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The awe-inspiring church built into the red rocks of Sedona, Arizona


Sheila Sund | CC BY-NC 2.0

Zelda Caldwell - published on 01/15/18

The woman who commissioned the Chapel of the Holy Cross was inspired by the Empire State Building.

Voted one of the “Seven Man-Made Wonders of Arizona,” the Chapel of the Holy Cross, a Roman Catholic church, seems to cling precariously to the red rocks of the Sedona, Arizona, desert.

The unique church was commissioned by artist and rancher Marguerite Brunswig Staude, who had been inspired by the Empire State Building. A devout Catholic, Staude had an epiphany while staring up at the newly constructed New York skyscraper.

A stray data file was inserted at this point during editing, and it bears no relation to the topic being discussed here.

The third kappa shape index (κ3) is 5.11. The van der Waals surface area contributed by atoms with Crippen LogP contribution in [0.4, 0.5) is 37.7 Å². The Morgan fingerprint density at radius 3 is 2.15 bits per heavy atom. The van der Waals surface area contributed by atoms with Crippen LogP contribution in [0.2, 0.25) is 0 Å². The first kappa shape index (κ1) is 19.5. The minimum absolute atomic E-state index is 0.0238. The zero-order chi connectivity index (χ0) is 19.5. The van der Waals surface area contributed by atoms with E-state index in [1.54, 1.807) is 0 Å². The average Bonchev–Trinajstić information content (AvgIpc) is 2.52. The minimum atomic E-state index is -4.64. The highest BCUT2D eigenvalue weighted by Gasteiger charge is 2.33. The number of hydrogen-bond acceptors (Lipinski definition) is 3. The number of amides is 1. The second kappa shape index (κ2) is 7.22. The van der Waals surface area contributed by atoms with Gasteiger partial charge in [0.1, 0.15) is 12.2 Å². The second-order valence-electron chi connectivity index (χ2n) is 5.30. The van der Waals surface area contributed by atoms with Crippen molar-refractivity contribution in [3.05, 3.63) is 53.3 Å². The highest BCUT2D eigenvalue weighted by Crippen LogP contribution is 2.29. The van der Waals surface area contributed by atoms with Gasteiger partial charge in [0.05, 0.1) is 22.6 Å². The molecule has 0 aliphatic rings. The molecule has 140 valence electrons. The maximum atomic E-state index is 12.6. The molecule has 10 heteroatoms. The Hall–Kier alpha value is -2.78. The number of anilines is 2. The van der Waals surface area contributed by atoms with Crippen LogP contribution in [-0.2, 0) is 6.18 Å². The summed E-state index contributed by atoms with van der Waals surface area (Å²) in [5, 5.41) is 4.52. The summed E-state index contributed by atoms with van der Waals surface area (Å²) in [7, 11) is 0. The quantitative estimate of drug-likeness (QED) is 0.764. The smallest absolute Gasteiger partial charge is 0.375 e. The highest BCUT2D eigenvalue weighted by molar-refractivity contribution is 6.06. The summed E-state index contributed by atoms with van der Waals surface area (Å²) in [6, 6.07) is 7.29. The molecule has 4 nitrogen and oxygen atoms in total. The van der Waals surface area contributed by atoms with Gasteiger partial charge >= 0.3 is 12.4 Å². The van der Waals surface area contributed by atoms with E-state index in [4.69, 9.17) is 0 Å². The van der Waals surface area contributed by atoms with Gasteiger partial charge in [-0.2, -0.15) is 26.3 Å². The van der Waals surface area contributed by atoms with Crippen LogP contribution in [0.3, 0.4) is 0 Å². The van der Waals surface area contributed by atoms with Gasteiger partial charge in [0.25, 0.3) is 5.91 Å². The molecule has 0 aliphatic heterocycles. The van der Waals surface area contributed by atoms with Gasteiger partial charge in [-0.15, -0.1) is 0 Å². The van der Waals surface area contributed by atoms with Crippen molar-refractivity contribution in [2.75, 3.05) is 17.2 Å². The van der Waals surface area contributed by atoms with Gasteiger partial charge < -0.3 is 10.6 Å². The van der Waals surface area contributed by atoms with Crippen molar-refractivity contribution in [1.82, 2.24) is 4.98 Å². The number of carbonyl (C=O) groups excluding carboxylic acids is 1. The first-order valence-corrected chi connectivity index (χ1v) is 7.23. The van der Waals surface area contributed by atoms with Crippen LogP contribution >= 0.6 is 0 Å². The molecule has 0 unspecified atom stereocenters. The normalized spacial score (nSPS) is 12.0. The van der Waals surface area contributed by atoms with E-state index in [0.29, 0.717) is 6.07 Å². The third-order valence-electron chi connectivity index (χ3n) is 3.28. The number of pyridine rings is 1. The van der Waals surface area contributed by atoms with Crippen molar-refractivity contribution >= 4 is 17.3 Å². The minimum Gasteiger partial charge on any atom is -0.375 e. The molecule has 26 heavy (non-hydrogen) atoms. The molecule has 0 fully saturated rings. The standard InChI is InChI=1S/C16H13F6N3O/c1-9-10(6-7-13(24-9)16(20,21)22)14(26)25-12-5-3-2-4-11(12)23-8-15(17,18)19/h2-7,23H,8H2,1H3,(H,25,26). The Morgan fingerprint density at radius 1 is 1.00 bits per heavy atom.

According to an article in Gateway to Sedona, she saw a cross super-imposed on the building and thought “What an idea for a church!”

Staude’s idea was to build something modern, that could speak to people in their time.

“God can be worshipped as a contemporary–bringing him closer to earth and every one of us,” she said.

Her initial idea was to build a skyscraper that would fill a city block was not approved by the archbishop of Los Angeles, where she lived at the time. A plan to build the church overlooking the Danube River was scuttled with the start of World War II. In the end, she settled on the chapel nestled into the red rocks of Sedona.

Upon her death, Staude left the chapel to the Catholic Church, which welcomes people of all denominations and today holds a prayer service there every Monday at 5 p.m.

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